Emily Rand's LCK Playoff Gauntlet Preview

by theScore Staff Apr 12 2016
Thumbnail image courtesy of KeSPA / LCK Spring 2016

While last spring featured the rise of the GE Tigers over the smouldering wreckage of a Korean scene that had lost its tournament format, sister teams, and an abundance of talent to China, this spring saw the Tigers dictate game pace and the metagame over a much stronger array of teams.

Last spring's gauntlet showcased an ageing CJ Entus squad, a Jin Air team that had no idea how to play on the current patch, and a surging SK Telecom T1 run rampant in the hopes of securing a spot at the Mid-Season Invitational. This season has similar plot devices — especially when looking at the Jin Air Green Wings — but Korea is much deeper than it was in 2015. Even the Afreeca Freecs' cinderella-esque story showcases just how much the scene has grown in a year's time.

Second verse, same as the first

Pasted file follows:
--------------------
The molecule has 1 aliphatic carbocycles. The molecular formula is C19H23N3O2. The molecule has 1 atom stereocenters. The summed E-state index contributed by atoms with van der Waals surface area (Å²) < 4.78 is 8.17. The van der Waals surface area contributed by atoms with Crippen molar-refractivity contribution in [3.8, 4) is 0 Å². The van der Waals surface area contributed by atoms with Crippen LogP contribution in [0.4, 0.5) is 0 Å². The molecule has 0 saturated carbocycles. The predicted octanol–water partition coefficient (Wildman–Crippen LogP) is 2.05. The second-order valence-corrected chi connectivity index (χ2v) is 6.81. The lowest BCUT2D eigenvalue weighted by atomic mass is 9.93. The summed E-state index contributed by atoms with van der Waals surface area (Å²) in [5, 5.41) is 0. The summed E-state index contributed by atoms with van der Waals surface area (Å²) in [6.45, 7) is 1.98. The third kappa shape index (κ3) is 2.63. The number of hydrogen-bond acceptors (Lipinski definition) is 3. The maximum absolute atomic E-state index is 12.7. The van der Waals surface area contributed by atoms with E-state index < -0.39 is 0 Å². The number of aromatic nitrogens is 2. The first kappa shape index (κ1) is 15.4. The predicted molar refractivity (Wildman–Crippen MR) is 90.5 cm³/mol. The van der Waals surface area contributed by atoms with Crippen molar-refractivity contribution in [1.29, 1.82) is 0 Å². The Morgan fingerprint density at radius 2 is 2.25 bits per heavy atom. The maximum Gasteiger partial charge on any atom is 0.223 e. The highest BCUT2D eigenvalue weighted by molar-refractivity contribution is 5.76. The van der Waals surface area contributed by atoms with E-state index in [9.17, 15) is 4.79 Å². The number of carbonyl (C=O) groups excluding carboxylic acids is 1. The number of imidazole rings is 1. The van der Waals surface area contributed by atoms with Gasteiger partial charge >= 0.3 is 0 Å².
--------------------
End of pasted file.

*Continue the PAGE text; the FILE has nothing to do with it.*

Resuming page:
Like last year, the Jin Air Green Wings looked to be one of the LCK’s most creative teams at the beginning of the season. Even with their plodding game pace and insistence on taking nearly every objective the map had to offer, they appeared to have their finger on the pulse of the current meta — especially with their triple-AD carry composition around top laner Yeo “TrAce” Chang-dong’s Graves.

In 2015, the introduction of Cinderhulk to the competitive meta stymied Jin Air. Jungler Lee “Chaser” Sang-hyun was unable to be as effective on tank junglers as he was on more carry-oriented or utility picks. Without Chaser’s early game presence, the team faltered and finished the season with a 1-4 series record in their final three weeks. Going into playoffs, there was still the hope that the short break would give Jin Air time to adapt. They didn’t, and bombed out of playoffs in the first round. A similar story looks to unfold in 2016.

Jin Air finished the split with a 2-8 game record, dropping all four of their series in the last three weeks. Unlike last year, Jin Air has struggled to adapt as the meta has slowly shifted away from their initial: the triple-AD carry comp.